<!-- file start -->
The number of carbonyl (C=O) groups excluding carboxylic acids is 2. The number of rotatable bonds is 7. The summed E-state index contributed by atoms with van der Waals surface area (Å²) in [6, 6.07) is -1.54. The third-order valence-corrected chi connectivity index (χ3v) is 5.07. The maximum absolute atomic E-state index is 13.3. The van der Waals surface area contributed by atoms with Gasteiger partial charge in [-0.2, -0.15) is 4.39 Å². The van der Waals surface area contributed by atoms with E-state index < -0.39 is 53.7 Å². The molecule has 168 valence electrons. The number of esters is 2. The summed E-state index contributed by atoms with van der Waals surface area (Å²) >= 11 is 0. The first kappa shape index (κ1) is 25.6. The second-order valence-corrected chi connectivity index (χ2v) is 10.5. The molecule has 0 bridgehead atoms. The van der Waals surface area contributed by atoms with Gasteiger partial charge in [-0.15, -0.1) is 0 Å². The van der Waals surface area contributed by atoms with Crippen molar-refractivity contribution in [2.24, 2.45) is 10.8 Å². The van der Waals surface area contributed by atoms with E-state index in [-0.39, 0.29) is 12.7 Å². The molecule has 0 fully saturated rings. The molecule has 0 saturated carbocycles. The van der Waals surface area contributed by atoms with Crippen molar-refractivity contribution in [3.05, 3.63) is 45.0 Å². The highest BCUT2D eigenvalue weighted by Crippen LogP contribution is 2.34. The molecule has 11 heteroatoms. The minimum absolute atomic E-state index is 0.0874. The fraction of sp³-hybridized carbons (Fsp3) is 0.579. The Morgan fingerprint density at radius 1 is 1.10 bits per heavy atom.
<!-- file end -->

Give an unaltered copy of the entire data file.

The number of carbonyl (C=O) groups excluding carboxylic acids is 2. The number of rotatable bonds is 7. The summed E-state index contributed by atoms with van der Waals surface area (Å²) in [6, 6.07) is -1.54. The third-order valence-corrected chi connectivity index (χ3v) is 5.07. The maximum absolute atomic E-state index is 13.3. The van der Waals surface area contributed by atoms with Gasteiger partial charge in [-0.2, -0.15) is 4.39 Å². The van der Waals surface area contributed by atoms with E-state index < -0.39 is 53.7 Å². The molecule has 168 valence electrons. The number of esters is 2. The summed E-state index contributed by atoms with van der Waals surface area (Å²) >= 11 is 0. The first kappa shape index (κ1) is 25.6. The second-order valence-corrected chi connectivity index (χ2v) is 10.5. The molecule has 0 bridgehead atoms. The van der Waals surface area contributed by atoms with Gasteiger partial charge in [-0.15, -0.1) is 0 Å². The van der Waals surface area contributed by atoms with Crippen molar-refractivity contribution in [2.24, 2.45) is 10.8 Å². The van der Waals surface area contributed by atoms with E-state index in [-0.39, 0.29) is 12.7 Å². The molecule has 0 fully saturated rings. The molecule has 0 saturated carbocycles. The van der Waals surface area contributed by atoms with Crippen molar-refractivity contribution in [3.05, 3.63) is 45.0 Å². The highest BCUT2D eigenvalue weighted by Crippen LogP contribution is 2.34. The molecule has 11 heteroatoms. The minimum absolute atomic E-state index is 0.0874. The fraction of sp³-hybridized carbons (Fsp3) is 0.579. The Morgan fingerprint density at radius 1 is 1.10 bits per heavy atom.